5. Indeed, they do. And I am college aged. So I have not had too many years wherein I could screw things up but have done pretty good thus far.

  6. It’s good to have no regrets. And not in a silly rationalisation of “all this led me to Jesus” kind of way, lol. Really have no regrets.

  7. Video is hysterical! Grew up in a dental family, so was surprised when I originally heard the dental dam reference for protection against STD/HIV and oral sex. However, it is true. Where did I hear it? I was in the process of evaluating the lecture on HIV/STD that the Amer Red Cross was using schools – were the kids getting the message?? – and in a discussion the dental dams came up. I discussed with the ARC staff afterward, not wanting to look like a complete idiot in front of 5-7 grade kids.

    They can be purchased. Or are supplied through Planned Parenthood, other agencies that promote the prevention of STD and HIV. Including some Red Cross offices and pharmacies.

    What is scary – that Herpes I (common cold sore) and Herpes II (genital herpes) are now mixed – so a sore in the mouth is no longer assumed to be Herpes I. Kids do not believe HIV is an issue any longer. Much misinformation, so we need to keep talking to the kids about how to prevent STD/HIV and pregnancy – regardless of religious beliefs. Poor judgement and hormones happen. Might as well give the kids the knowledge to survive a potentially lethal outcome.

  8. I think teaching them that they can ‘protect’ against God’s plan (children) is simply wrong and only leads to the behaviours you wish to prevent. Teaching them how to subvert nature/God’s will is wrong teaching. In order to impart respect for the Lord and His creation, we cannot teach this.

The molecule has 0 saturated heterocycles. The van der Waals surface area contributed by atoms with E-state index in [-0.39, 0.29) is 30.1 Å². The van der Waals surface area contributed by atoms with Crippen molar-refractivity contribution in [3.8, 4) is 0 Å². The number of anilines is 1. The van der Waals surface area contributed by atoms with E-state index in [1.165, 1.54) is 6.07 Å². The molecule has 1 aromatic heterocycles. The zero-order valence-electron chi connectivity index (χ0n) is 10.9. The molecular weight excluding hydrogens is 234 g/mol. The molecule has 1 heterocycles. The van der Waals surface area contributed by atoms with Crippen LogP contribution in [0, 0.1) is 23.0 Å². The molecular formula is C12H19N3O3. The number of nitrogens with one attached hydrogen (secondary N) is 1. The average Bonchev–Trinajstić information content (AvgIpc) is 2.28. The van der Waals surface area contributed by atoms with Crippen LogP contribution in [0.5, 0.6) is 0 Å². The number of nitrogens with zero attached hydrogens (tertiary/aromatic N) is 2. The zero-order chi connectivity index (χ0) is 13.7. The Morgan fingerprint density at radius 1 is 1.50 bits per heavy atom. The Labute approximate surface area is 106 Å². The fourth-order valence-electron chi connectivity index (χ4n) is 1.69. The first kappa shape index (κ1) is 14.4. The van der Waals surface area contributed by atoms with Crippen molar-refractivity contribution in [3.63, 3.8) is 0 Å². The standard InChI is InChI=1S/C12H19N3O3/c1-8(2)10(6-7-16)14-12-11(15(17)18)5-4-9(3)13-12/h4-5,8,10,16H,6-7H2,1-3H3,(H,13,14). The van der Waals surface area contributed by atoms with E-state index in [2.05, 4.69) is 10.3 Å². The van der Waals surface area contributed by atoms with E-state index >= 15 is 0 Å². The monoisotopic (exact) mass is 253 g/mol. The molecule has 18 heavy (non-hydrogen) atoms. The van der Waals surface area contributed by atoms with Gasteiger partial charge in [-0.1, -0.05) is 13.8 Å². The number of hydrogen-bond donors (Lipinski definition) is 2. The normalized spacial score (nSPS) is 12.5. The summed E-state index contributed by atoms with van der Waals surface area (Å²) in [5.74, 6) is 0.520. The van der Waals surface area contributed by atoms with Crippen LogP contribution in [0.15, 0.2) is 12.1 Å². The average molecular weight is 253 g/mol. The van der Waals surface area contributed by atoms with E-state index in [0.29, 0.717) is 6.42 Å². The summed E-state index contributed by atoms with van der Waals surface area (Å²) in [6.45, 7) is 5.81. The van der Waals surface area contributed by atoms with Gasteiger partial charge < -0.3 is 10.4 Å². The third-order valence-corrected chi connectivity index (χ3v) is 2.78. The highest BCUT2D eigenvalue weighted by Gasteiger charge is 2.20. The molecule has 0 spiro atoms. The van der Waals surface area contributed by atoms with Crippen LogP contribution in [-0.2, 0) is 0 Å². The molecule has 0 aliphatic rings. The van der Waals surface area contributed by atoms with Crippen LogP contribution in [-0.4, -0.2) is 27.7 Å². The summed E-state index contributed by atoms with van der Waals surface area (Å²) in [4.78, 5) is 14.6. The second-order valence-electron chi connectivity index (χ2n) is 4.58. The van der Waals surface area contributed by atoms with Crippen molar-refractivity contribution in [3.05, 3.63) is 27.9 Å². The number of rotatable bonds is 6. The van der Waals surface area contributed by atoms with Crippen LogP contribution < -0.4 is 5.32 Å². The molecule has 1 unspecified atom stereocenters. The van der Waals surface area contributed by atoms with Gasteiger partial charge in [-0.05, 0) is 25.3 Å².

That doesn’t mean we pretend these things don’t exist or raise them in a bubble, but that we teach why it is wrong. The most foolproof method of preventing infection is to reserve sex for its proper place, which is within a sacramental marriage.No if, ands, or buts.

    I don’t want my kids poisoned with this bullshit about ‘prevention’ and ‘protection’. A condom does not protect the soul.

  9. I didn’t care for the whole idea of all this stuff, including the pill, long before becoming a Catholic – ironically, it’s such a problematic area of doctrine for many Catholics, yet I just found it incredibly reassuring to have something to back up my perceptions with.

    I think the main reason BCP usage is a problem area with modern Catholics is because the doctrine is rarely addressed. It isn’t too difficult to come across cradle Catholics who went to Catholic school their entire lives, yet have no clue BCP usage is a sin.

    My “Marriage Preparation” class (i.e. the Catholic School alternative to state-mandated Sex-Ed) textbook was worded so vaguely, it could have applied to any denomination of Christianity. NFP was addressed in two paragraphs, at most.

  10. I had never put much thought into whether the Catholic Church actually taught people about the subject or not. You would think that if, as is stated in the Catechism (I believe), the use of artificial contraception is a damnable offense, they would make sure everyone understood that. Unfortunately in our modern times it seems the Church instructing its adherents on the moral laws of the faith is too taboo. We need more NFP and less BCP.

Comments are closed.